Harrison was discharged before the ADAAA took effect, so the narrower definition of “disability” that existed under the ADA applied to this case. The employer asked the court to dismiss the EEOC’s lawsuit.

Conflicting court opinions weighed
The court noted that there is no federal law prohibiting obesity discrimination, and the ADA doesn’t specifically address obesity. As a result, obese employees have pursued claims under the ADA with mixed results. Courts have disagreed about whether an employee must establish that her obesity (1) is the result of an underlying physiological disorder and (2) substantially limits a major life activity. The court reviewed various courts’ conflicting opinions in addressing the employer’s dismissal request.

The threshold question was whether Harrison had a disability. The court explained that to succeed in proving she had a disability, the EEOC had to show that she (1) had a physical or mental impairment that substantially limited one or more major life activities, (2) had a record of such an impairment, or (3) was regarded as having such an impairment. If the agency could do that, then it would be required to show that Harrison was qualified to perform her job and suffered an adverse employment decision because of her “actual, recorded, or perceived” disability.

Employer bites off more than it can chew
The employer argued that EEOC regulations specifically exclude obesity from the definition of “impairment,” referring to a regulation that excludes physical characteristics such as eye color, hair color, left- handedness, height, or weight that is within a “normal range” and “is not the result of a physiological disorder.”

However, the court observed that the EEOC’s interpretive guidance states that being overweight, in and of itself, generally is not an impairment but that “severe obesity, which has been defined as body weight more than 100% over the norm, is clearly an impairment.” The EEOC’s interpretive guidance also states that “a person with obesity may have an underlying or resultant physiological disorder” that is an impairment.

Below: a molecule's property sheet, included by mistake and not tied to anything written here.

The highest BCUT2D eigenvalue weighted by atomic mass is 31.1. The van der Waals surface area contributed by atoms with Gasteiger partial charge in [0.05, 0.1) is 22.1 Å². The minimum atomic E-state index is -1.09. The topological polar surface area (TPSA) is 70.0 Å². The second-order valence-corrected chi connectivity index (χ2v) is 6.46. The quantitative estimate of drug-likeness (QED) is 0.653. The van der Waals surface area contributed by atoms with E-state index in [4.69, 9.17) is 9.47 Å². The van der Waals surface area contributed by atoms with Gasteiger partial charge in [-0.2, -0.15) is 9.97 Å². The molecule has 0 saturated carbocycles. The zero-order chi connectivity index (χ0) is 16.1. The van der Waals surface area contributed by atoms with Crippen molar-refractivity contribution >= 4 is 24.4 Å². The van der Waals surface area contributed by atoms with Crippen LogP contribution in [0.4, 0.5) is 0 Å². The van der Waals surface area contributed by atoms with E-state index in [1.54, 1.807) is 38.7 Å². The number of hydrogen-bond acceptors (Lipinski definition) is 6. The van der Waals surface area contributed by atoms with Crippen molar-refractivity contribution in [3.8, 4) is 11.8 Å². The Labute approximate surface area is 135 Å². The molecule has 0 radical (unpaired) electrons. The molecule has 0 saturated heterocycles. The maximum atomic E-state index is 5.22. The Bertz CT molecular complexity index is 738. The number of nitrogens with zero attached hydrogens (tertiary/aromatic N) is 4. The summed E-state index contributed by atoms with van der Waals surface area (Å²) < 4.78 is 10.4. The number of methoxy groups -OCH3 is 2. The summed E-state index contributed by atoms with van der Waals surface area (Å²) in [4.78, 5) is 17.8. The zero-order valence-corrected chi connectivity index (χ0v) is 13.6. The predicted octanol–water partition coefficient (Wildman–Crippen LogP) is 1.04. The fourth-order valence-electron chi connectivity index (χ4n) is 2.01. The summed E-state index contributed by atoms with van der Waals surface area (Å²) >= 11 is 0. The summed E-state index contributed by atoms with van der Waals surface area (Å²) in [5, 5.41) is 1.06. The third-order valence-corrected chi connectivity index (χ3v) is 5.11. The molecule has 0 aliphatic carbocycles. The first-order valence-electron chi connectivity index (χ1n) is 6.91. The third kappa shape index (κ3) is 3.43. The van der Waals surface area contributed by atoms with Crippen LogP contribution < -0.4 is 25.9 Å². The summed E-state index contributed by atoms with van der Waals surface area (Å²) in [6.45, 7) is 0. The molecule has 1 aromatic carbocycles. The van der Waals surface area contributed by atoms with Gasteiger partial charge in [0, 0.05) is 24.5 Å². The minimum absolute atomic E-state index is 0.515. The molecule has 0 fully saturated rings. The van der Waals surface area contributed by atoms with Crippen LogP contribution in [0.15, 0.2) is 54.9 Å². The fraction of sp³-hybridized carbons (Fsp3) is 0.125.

After reviewing the EEOC’s guidance and other court decisions addressing the application of the ADA to obesity, the court concluded that “severe obesity is a disability under the ADA and does not require proof of a physiological basis for it.” Rather, the court explained that a physiological cause is required only when an employee’s weight is within normal limits. The court found its conclusion consistent with other EEOC guidance indicating that the cause or voluntariness of a condition has no effect on whether it’s considered an impairment. Under that standard, the court easily concluded that Harrison’s severe obesity, either as it actually existed or as the employer perceived it, was a substantially limiting impairment under the ADA.